How Much is an Ambassadorship? And the Tale of How Watergate Led to a Strong Foreign Corrupt Practices Act and a Weak Federal Election Campaign Act
Stetson University - College of Law
April 26, 2012
Chapman Law Review, Vol. 16, No. 1, 2012
When White House Counsel John Dean infamously told President Richard Milhous Nixon that there was a “cancer on the presidency,” and that more hush money would be needed to keep the cover-up of the Watergate break-in secret, Nixon responded without much hesitation that he knew where he could get a million dollars in cash. The President was used to having vast resources at his fingertips because of the millions flowing through his campaign committees. Historians now know that much of the money flowing through those committees was from illegal sources.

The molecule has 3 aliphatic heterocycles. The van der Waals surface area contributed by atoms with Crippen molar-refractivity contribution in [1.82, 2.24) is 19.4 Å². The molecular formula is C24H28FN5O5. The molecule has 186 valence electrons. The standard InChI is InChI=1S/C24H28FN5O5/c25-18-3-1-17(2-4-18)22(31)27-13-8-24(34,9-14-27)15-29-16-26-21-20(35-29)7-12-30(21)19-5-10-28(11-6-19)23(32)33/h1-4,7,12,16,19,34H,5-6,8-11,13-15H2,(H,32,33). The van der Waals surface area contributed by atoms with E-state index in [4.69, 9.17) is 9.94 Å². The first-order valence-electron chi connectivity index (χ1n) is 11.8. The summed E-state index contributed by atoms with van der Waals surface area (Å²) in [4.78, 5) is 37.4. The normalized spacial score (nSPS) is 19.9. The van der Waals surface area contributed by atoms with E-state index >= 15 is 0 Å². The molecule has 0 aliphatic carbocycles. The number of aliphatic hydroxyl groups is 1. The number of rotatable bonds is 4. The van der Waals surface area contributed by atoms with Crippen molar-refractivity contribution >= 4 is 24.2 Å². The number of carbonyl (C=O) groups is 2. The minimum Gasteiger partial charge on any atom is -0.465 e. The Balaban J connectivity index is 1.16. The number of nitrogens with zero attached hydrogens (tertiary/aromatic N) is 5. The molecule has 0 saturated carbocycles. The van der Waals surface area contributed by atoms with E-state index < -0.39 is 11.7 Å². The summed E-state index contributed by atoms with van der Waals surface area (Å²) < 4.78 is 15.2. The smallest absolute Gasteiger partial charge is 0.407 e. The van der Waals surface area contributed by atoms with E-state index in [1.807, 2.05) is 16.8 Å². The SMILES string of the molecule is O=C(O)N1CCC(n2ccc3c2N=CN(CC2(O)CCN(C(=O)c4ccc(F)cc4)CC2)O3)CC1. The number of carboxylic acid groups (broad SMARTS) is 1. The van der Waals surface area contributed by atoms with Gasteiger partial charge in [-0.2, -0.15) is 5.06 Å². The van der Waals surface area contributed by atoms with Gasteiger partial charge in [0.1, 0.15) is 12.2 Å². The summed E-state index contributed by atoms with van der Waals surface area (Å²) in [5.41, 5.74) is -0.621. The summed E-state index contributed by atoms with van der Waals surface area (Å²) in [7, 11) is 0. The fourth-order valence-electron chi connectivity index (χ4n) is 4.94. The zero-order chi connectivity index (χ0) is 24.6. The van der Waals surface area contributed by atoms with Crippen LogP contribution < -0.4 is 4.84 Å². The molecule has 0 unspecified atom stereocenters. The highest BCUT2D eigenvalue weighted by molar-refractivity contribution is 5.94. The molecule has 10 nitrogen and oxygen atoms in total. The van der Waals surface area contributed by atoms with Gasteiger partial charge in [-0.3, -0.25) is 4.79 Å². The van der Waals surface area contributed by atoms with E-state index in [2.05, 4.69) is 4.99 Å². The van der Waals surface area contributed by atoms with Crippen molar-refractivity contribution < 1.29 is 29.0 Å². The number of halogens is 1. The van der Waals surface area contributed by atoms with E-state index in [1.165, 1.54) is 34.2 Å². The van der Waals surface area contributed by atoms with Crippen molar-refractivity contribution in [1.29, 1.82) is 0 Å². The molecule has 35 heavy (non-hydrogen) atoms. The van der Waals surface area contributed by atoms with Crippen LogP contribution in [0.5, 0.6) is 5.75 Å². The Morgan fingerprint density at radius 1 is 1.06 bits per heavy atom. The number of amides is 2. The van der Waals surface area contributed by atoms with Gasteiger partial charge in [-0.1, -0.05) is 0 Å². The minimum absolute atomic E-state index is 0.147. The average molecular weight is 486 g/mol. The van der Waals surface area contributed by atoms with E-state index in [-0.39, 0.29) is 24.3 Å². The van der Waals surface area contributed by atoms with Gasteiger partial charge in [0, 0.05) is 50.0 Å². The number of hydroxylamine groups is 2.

This essay is a synopsis that illegal money and two of the reforms it inspired: the Federal Election Campaign Act and the Foreign Corrupt Practices Act. This piece will argue that the scale of post-Watergate reforms were justified by the magnitude of quid pro quo corruption in the Nixon White House. This essay will also argue that in 2012, in this post-Citizens United environment, Congress should take a similar approach and embrace both campaign finance reforms as well securities law reforms to ensure the integrity of our democratic processes.
Number of Pages in PDF File: 39
Keywords: FECA, FCPA, campaign finance, money in politics, quid pro quo, corruption, Watergate, bribery, rule of law, SEC, DOJ, shareholder, investor, corporate political activity, laundering
Date posted: April 28, 2012 ; Last revised: July 18, 2012
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